Updated: Oct 18, 2018
No matter how tiny it is, every life has its presence in the mountain. In tea gardens, moss is often overlooked but cannot be neglected. When you walk into a deep tea valley, you would realize you are actually surrounded by mosses. The greenness covers stone steps, narrow pathways, gardens, tree branches… It feels like a soft invasion, a delicate hug. If there is gentle morning sunlight penetrates the thin layer of fog, the green moss would turn to the color of light yellow, as if it is not awaken yet.
Following a twisting moss-covered mountain path, we can finally reach the top of the little hill. Looking down at the valleys of endless tea plants and green moss, we finally understand the ancient travel notes:
If the mountain is all pure rocks, it is not suitable for cultivation; if the mountain has barely some “skin” (soil), it is suitable for tea plants. Tea plants grow disorganized in the village. Looking from above, tea plants are like green moss scattered in the valley; cool wind brings fresh and soft aroma … the sound of fowls and people talking is all immersed in the mild greenness. (山皆纯石，不宜禾黍；遇有寸肤，则种茶。村落上下，隐见无间，从高望之，如点绿苔；冷风所至，嫩香扑鼻……鸡声人语，尽在翠微之中。)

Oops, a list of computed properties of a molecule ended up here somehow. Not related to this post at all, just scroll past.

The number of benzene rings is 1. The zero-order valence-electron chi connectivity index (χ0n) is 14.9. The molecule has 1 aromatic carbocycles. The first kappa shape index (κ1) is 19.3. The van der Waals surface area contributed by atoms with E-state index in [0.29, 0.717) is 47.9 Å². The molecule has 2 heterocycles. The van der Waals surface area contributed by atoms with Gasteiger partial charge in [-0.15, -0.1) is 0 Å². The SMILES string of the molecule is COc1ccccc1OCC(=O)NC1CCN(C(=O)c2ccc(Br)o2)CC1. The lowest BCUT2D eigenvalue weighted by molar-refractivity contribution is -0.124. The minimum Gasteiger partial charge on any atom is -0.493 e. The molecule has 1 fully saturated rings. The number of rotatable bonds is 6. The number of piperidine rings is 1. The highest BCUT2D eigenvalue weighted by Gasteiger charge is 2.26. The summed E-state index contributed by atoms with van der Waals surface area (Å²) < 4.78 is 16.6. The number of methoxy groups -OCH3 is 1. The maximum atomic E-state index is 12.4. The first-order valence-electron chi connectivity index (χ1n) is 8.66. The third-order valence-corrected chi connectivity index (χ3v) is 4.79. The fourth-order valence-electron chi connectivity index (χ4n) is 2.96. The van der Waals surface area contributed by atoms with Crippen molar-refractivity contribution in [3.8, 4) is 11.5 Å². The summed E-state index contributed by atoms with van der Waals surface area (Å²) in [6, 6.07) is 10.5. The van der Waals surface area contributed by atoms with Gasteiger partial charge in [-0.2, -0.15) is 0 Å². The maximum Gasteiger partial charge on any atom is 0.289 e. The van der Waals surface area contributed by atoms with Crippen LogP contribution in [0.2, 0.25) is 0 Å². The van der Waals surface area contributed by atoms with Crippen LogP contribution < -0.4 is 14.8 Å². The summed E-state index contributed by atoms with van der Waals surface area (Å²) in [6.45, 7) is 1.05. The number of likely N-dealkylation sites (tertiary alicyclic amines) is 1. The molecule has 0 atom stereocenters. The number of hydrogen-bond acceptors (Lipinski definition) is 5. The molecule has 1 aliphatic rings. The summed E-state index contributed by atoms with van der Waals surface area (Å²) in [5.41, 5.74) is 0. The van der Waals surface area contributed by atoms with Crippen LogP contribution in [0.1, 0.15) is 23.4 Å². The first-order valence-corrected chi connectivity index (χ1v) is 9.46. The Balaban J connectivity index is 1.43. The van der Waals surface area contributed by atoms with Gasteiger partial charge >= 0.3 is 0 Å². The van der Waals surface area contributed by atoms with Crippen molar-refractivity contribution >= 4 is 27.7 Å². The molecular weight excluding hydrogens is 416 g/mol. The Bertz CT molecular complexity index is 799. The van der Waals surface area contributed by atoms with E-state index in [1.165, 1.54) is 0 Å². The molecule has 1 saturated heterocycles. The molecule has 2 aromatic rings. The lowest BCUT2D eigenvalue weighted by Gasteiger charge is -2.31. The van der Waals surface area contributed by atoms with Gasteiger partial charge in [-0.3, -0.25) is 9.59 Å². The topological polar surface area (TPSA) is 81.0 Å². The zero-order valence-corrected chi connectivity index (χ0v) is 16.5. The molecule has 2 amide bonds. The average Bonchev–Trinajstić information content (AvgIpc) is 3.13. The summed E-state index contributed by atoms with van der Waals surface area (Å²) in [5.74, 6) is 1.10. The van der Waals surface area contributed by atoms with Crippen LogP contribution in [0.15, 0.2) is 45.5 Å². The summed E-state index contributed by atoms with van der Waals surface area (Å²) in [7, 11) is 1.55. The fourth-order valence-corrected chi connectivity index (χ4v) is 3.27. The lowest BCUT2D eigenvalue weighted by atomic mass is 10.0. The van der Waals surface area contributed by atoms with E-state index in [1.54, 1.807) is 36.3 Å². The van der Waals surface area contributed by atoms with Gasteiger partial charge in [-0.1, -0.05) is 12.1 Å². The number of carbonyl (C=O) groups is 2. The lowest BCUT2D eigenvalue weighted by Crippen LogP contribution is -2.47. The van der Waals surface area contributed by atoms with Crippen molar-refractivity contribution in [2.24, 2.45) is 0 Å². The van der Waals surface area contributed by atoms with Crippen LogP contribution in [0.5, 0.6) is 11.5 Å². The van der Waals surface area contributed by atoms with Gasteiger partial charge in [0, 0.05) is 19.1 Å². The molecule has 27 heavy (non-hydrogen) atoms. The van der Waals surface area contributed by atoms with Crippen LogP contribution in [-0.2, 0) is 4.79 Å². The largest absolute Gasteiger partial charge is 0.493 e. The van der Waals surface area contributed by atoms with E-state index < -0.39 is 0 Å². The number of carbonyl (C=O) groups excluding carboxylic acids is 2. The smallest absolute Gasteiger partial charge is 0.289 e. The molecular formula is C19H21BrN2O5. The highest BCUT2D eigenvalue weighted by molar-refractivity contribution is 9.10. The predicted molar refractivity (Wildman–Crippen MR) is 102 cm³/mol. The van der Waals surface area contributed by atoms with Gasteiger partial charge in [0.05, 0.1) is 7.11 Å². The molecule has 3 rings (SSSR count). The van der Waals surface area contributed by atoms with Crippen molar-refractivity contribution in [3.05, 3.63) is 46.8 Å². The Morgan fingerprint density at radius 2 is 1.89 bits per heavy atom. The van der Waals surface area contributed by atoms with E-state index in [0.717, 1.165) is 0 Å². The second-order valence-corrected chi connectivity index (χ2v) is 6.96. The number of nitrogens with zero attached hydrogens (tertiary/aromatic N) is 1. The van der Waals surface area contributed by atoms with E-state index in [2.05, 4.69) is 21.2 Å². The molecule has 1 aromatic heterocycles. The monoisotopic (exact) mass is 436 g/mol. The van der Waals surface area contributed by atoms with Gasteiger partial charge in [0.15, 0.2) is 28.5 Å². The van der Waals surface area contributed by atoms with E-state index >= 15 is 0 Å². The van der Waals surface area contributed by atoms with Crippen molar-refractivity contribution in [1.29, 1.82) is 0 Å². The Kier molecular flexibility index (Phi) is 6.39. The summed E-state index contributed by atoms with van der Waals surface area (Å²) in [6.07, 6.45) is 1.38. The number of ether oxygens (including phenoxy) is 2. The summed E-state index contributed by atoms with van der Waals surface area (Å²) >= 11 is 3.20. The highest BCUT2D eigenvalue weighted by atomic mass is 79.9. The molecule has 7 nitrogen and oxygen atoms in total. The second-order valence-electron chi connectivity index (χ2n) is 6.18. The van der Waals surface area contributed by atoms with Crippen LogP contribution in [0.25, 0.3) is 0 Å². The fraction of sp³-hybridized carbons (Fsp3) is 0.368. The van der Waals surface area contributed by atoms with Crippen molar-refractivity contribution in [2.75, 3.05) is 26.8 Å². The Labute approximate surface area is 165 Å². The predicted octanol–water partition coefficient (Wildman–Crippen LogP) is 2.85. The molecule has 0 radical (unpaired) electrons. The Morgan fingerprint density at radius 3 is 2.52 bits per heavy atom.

Among the mosses covered ground, we can often find Shui-Xian plants. In Wu-Yi oolong rock tea, we always say “mellow taste of Shui-Xian and sharp aroma of Rou-Gui”. The “mellowness” of Shui-Xian here means the fragrance of the moss.
The moss fragrance in Shui-Xian is decided by the age of the tea plant or the tea valley. Shui-Xian tea plants are not trees but bushes. Older the tea plant, bigger and stronger the crown. The nutrient supply network from the roots to the leaves is more complex in older tea plants. This is why the taste of Shui-Xian harvested from new plants, tall plants and old plants have distinct differences. In some tea valleys that receives little sunlight, even if tea plants are young, they can still grow thick mosses and produce the moss fragrance.
Of course, this doesn’t mean a serving of Shui-Xian is good if it has just the moss fragrance. The moss fragrance is only a part of the elaborate work of tea-making. The quality of tea also depends on the climate, the harvest, the shaking, and the delicate roasting. A tea that has everything done perfectly can be called a good tea.
The moss fragrance is not always noticeable. If made with good quality water, Shui-Xian would release a thin aroma of the moss fragrance. It smells like matured nectarine or the taste of cream. It is the body smell of the plant, a mixture of the forest woodsy and tasty aroma.
I guess even the little moss would think itself as unimpressive. But, who would have thought that some seemingly insignificant mosses could contribute this much to a cup of good tea?
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